Emily Dickinson

(10 December 1830 – 15 May 1886 / Amherst / Massachusetts)

The Wind Begun To Rock The Grass - Poem by Emily Dickinson

The wind begun to rock the grass
With threatening tunes and low,--
He flung a menace at the earth,
A menace at the sky.

The leaves unhooked themselves from trees
And started all abroad;
The dust did scoop itself like hands
And throw away the road.

The wagons quickened on the streets,
The thunder hurried slow;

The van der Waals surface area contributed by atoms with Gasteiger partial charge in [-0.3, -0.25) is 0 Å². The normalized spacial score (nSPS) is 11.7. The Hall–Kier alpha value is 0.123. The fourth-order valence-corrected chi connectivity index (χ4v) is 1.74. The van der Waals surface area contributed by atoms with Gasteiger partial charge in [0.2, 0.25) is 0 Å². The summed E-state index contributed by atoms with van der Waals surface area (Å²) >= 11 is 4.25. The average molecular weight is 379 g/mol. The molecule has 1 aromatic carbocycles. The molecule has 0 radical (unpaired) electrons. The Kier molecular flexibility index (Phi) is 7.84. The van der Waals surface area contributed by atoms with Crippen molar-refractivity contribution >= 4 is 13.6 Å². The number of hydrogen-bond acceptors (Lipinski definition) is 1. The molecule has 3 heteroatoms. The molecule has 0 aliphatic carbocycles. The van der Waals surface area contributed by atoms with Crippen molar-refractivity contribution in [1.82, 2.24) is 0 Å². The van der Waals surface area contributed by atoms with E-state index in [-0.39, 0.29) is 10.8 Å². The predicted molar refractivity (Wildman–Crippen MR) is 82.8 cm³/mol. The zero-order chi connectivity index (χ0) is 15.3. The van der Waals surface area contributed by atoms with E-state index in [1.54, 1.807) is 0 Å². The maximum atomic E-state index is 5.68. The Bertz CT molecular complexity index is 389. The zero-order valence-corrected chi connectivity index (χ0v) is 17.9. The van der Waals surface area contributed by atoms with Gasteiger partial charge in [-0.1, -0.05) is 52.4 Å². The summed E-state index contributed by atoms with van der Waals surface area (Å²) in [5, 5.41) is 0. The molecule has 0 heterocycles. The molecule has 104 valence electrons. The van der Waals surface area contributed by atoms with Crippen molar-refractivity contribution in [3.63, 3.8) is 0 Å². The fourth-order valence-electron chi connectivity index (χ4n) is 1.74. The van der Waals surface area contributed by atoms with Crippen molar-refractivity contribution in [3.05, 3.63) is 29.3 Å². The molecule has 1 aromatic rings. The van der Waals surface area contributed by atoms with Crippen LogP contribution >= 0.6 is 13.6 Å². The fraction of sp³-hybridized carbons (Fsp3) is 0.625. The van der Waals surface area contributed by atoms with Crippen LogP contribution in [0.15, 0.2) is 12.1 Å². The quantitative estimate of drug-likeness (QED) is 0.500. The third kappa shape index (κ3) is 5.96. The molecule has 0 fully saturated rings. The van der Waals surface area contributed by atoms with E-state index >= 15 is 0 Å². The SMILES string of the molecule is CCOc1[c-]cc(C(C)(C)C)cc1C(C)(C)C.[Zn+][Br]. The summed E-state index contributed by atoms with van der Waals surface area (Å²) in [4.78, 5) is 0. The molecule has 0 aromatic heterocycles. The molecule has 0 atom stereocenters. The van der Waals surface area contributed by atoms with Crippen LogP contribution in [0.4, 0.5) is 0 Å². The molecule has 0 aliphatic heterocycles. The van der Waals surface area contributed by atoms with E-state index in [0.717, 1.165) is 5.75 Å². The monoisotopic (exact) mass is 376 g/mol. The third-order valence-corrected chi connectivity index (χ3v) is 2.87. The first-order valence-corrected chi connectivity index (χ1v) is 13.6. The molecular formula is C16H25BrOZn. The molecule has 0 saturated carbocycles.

The lightning showed a yellow beak,
And then a livid claw.

The birds put up the bars to nests,
The cattle fled to barns;
There came one drop of giant rain,
And then, as if the hands

That held the dams had parted hold,
The waters wrecked the sky
But overlooked my father's house,
lust quartering a tree.


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Read poems about / on: lust, father, sky, house, tree, rain, wind, water



Poem Submitted: Tuesday, May 15, 2001



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